For decades, pictures from space have forced humanity to reckon with our own cosmically small insignificance. But they have nothing on today’s monumental first in space photography.
The Event Horizon Telescope captured a phenomenon so mysterious, so literally awesome that, for many years, scientists believed it would be impossible to depict: a black hole. EHT’s international group of astronomers revealed “a bright ring formed as light bends in the intense gravity around a black hole that is 6.5 billion times more massive than the Sun.”
Our collective response to this historic discovery? Basically: “LOL, ¯_(ツ)_/¯.”
I’m hardly immune. When I woke up to meme after meme of what I could only assume was Sauron’s butthole, I too hopped on the #bigmood meme train. After all the anticipation, after science fiction and CGI artists did their best to imagine how this reality-shattering celestial occurrence might look, it turns out to be just, like, a supernova donut.
It wasn’t always like this, though. Before we became numb to nihilistic terror, we used to looked up at space and see a reflection of our own trivial, fleeting lives.
In 1966, humanity was confronted with the first ever picture of Earth from the moon. We finally saw our planet for what it is: a lonely celestial object surrounded by empty space. This place that contained everything we knew and loved, being half-consumed by an imposing darkness that seemed to threaten to swallow us whole.
In 1972 we got the Blue Marble, a vivid first image of the earth in its entirety, taken by the Apollo 17 crew. We marveled then too, filled with a sense of the sublime, stunned by a planet both impossibly magnificent and unimaginably vulnerable.
“Earth is revealed as both a vast planet home to billions of creatures and a beautiful orb capable of fitting into the pocket of the universe,” NASA later summarized.
Then on Valentine’s Day 1990, Voyager 1 gave us our biggest dose of cosmic humility to date. As it floated away from our solar system, the late great Carl Sagan requested the Voyager’s camera look back at us one last time, to take a snapshot of Earth from 3.7 billion miles away.
The Pale Blue Dot we’d marveled at only a couple decades earlier was now a tenth of a pixel of barely distinguishable light in an overwhelming nothingness.
Now, in 2019, many of us already feel like we live in a metaphorical black hole, stuck inside an inescapable event horizon where the rules of reality are shredded and distorted beyond comprehension.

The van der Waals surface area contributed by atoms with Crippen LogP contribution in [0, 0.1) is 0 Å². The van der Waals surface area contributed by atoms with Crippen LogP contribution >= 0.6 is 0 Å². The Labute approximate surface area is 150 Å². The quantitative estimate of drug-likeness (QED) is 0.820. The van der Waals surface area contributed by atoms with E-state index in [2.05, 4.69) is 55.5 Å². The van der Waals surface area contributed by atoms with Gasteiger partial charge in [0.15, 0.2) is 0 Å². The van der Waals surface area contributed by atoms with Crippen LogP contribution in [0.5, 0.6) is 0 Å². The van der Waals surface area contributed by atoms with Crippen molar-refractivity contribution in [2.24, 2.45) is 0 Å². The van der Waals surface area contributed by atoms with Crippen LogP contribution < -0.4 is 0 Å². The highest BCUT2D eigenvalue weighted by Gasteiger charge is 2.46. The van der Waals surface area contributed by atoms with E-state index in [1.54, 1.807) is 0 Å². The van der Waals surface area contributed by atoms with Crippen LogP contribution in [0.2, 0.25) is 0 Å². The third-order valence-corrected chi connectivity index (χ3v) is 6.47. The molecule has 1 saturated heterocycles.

By comparison, the first ever image of an actual black hole just feels kind of, well, basic.
Gone are the days when historic space photography inspired a shocking jolt of realization, that out-of-body experience of seeing ourselves — our whole, collective, human selves — from a new perspective. In 2019, we experience that multiple times a day.
Tellingly, the other space story to go viral this year was also one of decay and doom. In February, Twitter erupted in an outpouring of mourning and #same vibes for the Mars Opportunity Rover’s alleged final words: “My battery is low and it is getting dark.”
Never mind that these were not actually its final words. The social media hive mind had found its relatable space hero in the little Mars rover that could, until it couldn’t anymore. Space robots: they’re just like us!
I’m sorry, I just found out the last message sent by the Mars rover was “my battery is low and it is getting dark,” so now I have to spend the rest of the day watching WALL-E and sobbing.
— Louis Peitzman (@LouisPeitzman) February 13, 2019
The truth is that in the current cultural climate, every moment already feels like a confrontation with a meaningless vacuum, a perpetual reflection of our powerlessness and insignificance. Our perception of reality is torn down moment to moment.
Perhaps, on some level, the black hole feels a little disappointing because we were hoping it’d give us even a single second of respite from the black hole that is our collective soul in 2019. Maybe on some subconscious level we hoped this celestial phenomenon would finish the job that the 1966 Earthrise picture promised: swallowing us whole.
Either way, it seems that when we look up at the void these days, we don’t see anything alien. We only see ourselves.
Get more stuff like this in your INBOX
Subscribe to our mailing list and get interesting stuff and updates to your email inbox.
Thank you for subscribing.
Something went wrong.